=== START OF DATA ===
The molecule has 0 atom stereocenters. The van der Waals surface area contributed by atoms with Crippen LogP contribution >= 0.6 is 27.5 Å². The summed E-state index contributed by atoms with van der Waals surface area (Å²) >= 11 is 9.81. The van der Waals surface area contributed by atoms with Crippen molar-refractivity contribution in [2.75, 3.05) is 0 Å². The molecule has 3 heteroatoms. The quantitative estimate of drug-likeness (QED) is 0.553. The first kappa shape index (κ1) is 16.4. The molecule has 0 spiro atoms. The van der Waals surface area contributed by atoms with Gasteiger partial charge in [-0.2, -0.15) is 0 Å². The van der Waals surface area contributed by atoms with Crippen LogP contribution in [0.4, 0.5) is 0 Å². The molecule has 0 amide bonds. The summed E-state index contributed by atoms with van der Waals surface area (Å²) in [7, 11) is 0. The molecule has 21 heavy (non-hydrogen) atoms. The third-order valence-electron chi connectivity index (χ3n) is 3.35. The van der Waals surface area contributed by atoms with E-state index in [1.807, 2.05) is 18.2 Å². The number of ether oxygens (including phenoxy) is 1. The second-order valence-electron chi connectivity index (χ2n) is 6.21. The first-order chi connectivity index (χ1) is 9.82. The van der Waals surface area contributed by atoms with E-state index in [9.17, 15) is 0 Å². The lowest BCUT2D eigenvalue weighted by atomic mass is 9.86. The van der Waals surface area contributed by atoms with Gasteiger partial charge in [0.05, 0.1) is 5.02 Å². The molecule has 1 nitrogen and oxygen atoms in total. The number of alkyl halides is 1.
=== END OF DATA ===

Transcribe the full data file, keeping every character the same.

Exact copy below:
The molecule has 0 atom stereocenters. The van der Waals surface area contributed by atoms with Crippen LogP contribution >= 0.6 is 27.5 Å². The summed E-state index contributed by atoms with van der Waals surface area (Å²) >= 11 is 9.81. The van der Waals surface area contributed by atoms with Crippen molar-refractivity contribution in [2.75, 3.05) is 0 Å². The molecule has 3 heteroatoms. The quantitative estimate of drug-likeness (QED) is 0.553. The first kappa shape index (κ1) is 16.4. The molecule has 0 spiro atoms. The van der Waals surface area contributed by atoms with Gasteiger partial charge in [-0.2, -0.15) is 0 Å². The van der Waals surface area contributed by atoms with Crippen LogP contribution in [0.4, 0.5) is 0 Å². The molecule has 0 amide bonds. The summed E-state index contributed by atoms with van der Waals surface area (Å²) in [7, 11) is 0. The molecule has 21 heavy (non-hydrogen) atoms. The third-order valence-electron chi connectivity index (χ3n) is 3.35. The van der Waals surface area contributed by atoms with E-state index in [1.807, 2.05) is 18.2 Å². The number of ether oxygens (including phenoxy) is 1. The second-order valence-electron chi connectivity index (χ2n) is 6.21. The first-order chi connectivity index (χ1) is 9.82. The van der Waals surface area contributed by atoms with E-state index in [9.17, 15) is 0 Å². The lowest BCUT2D eigenvalue weighted by atomic mass is 9.86. The van der Waals surface area contributed by atoms with Gasteiger partial charge in [0.05, 0.1) is 5.02 Å². The molecule has 1 nitrogen and oxygen atoms in total. The number of alkyl halides is 1.